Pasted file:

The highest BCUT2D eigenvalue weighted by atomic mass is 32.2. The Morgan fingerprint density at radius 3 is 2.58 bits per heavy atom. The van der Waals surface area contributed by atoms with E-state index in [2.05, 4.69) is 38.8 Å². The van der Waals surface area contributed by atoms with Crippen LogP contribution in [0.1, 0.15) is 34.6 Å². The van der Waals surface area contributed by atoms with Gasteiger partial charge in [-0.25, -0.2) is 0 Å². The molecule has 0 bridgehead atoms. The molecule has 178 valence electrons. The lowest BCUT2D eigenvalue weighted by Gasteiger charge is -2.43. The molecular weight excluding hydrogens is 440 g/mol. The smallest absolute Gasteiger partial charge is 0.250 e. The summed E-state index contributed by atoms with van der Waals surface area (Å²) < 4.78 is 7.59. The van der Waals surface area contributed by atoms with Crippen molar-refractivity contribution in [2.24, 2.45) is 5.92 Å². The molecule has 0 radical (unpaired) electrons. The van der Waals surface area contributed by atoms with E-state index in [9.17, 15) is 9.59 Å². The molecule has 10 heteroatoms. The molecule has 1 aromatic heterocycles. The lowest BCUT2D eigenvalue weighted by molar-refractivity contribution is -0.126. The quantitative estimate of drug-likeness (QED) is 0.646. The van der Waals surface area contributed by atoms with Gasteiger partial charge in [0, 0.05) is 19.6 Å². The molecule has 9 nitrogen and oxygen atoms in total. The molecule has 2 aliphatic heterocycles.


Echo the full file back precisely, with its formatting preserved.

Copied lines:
The highest BCUT2D eigenvalue weighted by atomic mass is 32.2. The Morgan fingerprint density at radius 3 is 2.58 bits per heavy atom. The van der Waals surface area contributed by atoms with E-state index in [2.05, 4.69) is 38.8 Å². The van der Waals surface area contributed by atoms with Crippen LogP contribution in [0.1, 0.15) is 34.6 Å². The van der Waals surface area contributed by atoms with Gasteiger partial charge in [-0.25, -0.2) is 0 Å². The molecule has 0 bridgehead atoms. The molecule has 178 valence electrons. The lowest BCUT2D eigenvalue weighted by Gasteiger charge is -2.43. The molecular weight excluding hydrogens is 440 g/mol. The smallest absolute Gasteiger partial charge is 0.250 e. The summed E-state index contributed by atoms with van der Waals surface area (Å²) < 4.78 is 7.59. The van der Waals surface area contributed by atoms with Crippen molar-refractivity contribution in [2.24, 2.45) is 5.92 Å². The molecule has 0 radical (unpaired) electrons. The van der Waals surface area contributed by atoms with E-state index in [9.17, 15) is 9.59 Å². The molecule has 10 heteroatoms. The molecule has 1 aromatic heterocycles. The lowest BCUT2D eigenvalue weighted by molar-refractivity contribution is -0.126. The quantitative estimate of drug-likeness (QED) is 0.646. The van der Waals surface area contributed by atoms with Gasteiger partial charge in [0, 0.05) is 19.6 Å². The molecule has 9 nitrogen and oxygen atoms in total. The molecule has 2 aliphatic heterocycles.